Sampson: This is indeed a dilemma. For example, I have an artist friend who loves to explore Hong Kong’s urban scenery. When I interviewed him, however, I learned that he started his explorations because he lived in a subdivided flat and had no personal space.
I saw someone playing badminton in an empty lot in Lam Tin a while ago. The wind was strong, and they looked a little pitiful. Interestingly, people are willing to take on the challenges of playing badminton outside just to have some space to play. These challenges also change the way the game is played.
Shirley: From another perspective, if a child had never tried badminton indoors, they might think that wind is just part of the game and not see it as a problem.
Sampson: I agree. You can give a child anything, and they’ll have their own way to play with it. ‘Play’ is itself a kind of agency.
Many spaces in Hong Kong are privately owned, so the act of playing badminton on the street reflects how people understand public space. They feel that public space is not something given by someone else—that the point is not who owns the rights, but whether or not they can make the place public. Shopping malls in Hong Kong are one example. They are absolutely privately owned places, but last year during the social movement, citizens often gathered in malls to sing. This changed the original purpose of the malls, temporarily transforming them into public spaces.
Another example is the so-called ‘Sai Wan Pier’. This was originally called the Western District Public Cargo Working Area and was not a public space. However, with people from neighbouring areas going there to relax and the owners of the pier not seeming to mind, it gradually transformed into an important public space. More and more people who didn’t live in the area began to hear about it, and it eventually earned the nickname ‘Instagram Pier’. This shows that privately owned places can, under certain conditions, also be public ones. Often, all it takes is for us to pay attention to a place and intervene in particular ways for that place to become ours.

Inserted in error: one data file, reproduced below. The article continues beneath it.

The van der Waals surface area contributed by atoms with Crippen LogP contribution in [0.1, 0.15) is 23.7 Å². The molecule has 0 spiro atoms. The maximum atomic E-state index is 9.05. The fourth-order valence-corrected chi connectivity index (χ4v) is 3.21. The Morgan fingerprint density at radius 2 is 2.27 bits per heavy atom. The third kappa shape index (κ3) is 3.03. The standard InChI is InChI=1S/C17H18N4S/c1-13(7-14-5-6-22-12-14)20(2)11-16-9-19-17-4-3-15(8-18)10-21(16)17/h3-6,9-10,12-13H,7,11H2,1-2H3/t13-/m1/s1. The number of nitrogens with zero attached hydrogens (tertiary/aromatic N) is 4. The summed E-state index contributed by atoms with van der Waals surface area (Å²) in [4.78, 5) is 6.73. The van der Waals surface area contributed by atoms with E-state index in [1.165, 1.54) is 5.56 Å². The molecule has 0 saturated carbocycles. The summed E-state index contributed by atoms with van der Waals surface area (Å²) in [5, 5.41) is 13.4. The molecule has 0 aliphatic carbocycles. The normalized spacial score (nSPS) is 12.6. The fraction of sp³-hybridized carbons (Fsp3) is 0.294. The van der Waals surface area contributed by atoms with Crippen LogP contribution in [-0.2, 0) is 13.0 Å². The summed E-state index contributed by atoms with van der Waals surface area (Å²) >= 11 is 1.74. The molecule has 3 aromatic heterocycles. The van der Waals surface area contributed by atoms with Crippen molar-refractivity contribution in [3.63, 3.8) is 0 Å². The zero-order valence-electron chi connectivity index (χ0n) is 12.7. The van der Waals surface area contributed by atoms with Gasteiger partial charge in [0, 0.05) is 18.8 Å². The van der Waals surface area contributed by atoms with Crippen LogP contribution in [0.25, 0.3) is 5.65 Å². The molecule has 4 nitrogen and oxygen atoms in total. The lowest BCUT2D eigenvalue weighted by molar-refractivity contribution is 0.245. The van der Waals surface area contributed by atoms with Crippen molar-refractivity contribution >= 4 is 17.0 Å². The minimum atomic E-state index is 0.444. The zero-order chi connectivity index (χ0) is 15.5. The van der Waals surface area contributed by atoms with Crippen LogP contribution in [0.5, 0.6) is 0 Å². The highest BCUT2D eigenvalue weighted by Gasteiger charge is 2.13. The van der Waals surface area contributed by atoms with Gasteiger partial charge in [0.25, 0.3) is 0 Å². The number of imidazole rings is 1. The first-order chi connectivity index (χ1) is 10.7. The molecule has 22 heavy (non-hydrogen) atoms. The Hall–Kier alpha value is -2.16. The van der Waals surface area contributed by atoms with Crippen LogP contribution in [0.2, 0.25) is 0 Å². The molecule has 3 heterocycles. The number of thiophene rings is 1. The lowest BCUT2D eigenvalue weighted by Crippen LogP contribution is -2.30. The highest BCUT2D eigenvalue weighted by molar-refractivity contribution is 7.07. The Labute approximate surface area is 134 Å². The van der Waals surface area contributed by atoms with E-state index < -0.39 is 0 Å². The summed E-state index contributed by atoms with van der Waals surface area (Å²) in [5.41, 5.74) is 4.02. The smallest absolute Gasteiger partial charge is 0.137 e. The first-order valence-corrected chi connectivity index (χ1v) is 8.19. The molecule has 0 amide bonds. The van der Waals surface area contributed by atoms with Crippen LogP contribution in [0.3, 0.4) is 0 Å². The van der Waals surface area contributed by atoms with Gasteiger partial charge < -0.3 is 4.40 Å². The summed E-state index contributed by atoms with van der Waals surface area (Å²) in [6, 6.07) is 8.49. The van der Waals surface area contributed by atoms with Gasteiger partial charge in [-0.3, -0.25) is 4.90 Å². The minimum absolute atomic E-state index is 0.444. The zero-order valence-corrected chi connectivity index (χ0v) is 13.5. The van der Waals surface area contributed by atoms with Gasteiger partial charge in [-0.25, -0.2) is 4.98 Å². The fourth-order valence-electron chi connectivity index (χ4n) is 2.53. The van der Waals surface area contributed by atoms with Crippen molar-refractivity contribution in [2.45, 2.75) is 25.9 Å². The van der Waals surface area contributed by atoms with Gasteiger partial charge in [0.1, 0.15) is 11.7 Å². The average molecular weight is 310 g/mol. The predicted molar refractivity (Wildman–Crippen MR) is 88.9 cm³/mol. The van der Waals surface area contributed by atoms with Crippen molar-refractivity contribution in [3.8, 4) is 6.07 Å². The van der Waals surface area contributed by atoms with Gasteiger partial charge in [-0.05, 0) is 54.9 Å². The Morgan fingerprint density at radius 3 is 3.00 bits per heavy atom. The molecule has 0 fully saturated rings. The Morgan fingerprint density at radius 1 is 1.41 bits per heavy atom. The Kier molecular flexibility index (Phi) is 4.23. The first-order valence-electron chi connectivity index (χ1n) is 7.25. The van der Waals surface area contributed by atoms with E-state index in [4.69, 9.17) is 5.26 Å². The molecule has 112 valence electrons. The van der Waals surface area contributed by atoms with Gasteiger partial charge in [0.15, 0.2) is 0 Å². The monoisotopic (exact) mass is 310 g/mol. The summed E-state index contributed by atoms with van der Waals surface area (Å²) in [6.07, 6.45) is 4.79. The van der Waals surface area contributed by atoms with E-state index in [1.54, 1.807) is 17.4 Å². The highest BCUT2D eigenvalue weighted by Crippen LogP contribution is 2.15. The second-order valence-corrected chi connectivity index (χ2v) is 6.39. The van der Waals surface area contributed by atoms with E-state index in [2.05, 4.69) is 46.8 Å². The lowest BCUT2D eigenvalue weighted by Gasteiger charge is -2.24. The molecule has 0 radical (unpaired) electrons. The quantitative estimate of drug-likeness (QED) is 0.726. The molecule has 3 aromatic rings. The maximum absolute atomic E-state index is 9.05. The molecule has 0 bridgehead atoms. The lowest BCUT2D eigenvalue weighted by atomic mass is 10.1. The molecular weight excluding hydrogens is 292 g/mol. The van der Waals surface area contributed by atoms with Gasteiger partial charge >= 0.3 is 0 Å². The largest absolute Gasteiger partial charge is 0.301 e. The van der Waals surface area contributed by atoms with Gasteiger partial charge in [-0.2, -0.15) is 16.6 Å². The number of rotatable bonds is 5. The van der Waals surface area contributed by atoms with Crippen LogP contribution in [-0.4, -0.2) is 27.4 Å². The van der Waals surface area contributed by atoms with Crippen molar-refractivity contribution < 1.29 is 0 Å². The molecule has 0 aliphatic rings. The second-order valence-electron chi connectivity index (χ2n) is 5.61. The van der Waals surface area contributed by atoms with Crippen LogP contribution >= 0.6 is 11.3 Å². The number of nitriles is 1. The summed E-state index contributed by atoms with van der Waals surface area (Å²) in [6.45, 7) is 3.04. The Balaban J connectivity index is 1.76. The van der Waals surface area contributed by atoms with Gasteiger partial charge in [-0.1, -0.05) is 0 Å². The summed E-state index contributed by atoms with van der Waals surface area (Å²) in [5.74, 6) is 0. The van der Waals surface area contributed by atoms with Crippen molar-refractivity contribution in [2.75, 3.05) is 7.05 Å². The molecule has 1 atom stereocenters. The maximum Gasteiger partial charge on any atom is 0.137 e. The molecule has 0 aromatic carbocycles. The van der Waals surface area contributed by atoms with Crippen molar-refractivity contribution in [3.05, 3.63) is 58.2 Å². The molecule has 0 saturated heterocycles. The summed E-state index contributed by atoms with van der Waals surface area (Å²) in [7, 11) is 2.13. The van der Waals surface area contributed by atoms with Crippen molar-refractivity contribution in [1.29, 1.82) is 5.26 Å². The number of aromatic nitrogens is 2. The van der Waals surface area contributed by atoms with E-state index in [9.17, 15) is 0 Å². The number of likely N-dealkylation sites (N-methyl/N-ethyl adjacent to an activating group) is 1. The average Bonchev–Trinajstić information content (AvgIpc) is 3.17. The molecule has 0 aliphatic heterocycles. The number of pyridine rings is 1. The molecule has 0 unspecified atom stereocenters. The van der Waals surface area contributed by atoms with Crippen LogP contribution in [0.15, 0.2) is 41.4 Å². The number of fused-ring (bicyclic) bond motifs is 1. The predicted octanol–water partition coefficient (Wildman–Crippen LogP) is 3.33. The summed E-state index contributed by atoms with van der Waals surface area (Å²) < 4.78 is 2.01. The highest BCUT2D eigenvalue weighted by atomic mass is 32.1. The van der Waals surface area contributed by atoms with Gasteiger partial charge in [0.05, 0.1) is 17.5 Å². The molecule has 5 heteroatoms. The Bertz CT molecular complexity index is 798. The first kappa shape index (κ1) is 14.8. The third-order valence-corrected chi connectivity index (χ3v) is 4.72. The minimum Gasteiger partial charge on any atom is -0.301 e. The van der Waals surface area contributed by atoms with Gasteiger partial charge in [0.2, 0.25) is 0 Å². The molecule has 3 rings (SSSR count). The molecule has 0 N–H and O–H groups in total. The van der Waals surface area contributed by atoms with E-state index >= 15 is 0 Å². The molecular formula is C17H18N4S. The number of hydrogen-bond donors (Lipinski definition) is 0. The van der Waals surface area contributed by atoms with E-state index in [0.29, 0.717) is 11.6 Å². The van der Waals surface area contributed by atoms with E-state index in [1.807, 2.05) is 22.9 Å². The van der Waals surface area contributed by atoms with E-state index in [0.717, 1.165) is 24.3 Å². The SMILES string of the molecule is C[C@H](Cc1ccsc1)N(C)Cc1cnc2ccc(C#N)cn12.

Shirley: ‘Ownership’ is an important concept in stakeholder theory. For example, if we realise that the air around us belongs to everyone, then our care and concern for it is justified. Putting pressure on the polluters and the structures that support them is therefore not an intervention, but an act of rightfully caring for something that is ours. Perhaps, in Hong Kong, people are not too concerned with the idea of ownership, since all land is owned by the government. As long as a certain number of people persevere in engaging in activities in a particular place, that place is given a ‘public’ status.
Sampson: I noticed that many of the human-like figures in Playcourt are supported by tripods and music stands, and fixed in place with sandbags. This brought to mind the people hawking broadband on Hong Kong’s footpaths. They use sandbags and cable ties to affix their banners and promotional devices on the ground and railings, emphasising that the space belongs to them. The sculptures in the installation made me think of people handing out flyers on the street, selling broadband, and even just passing by. How did the ideas behind these sculptures develop?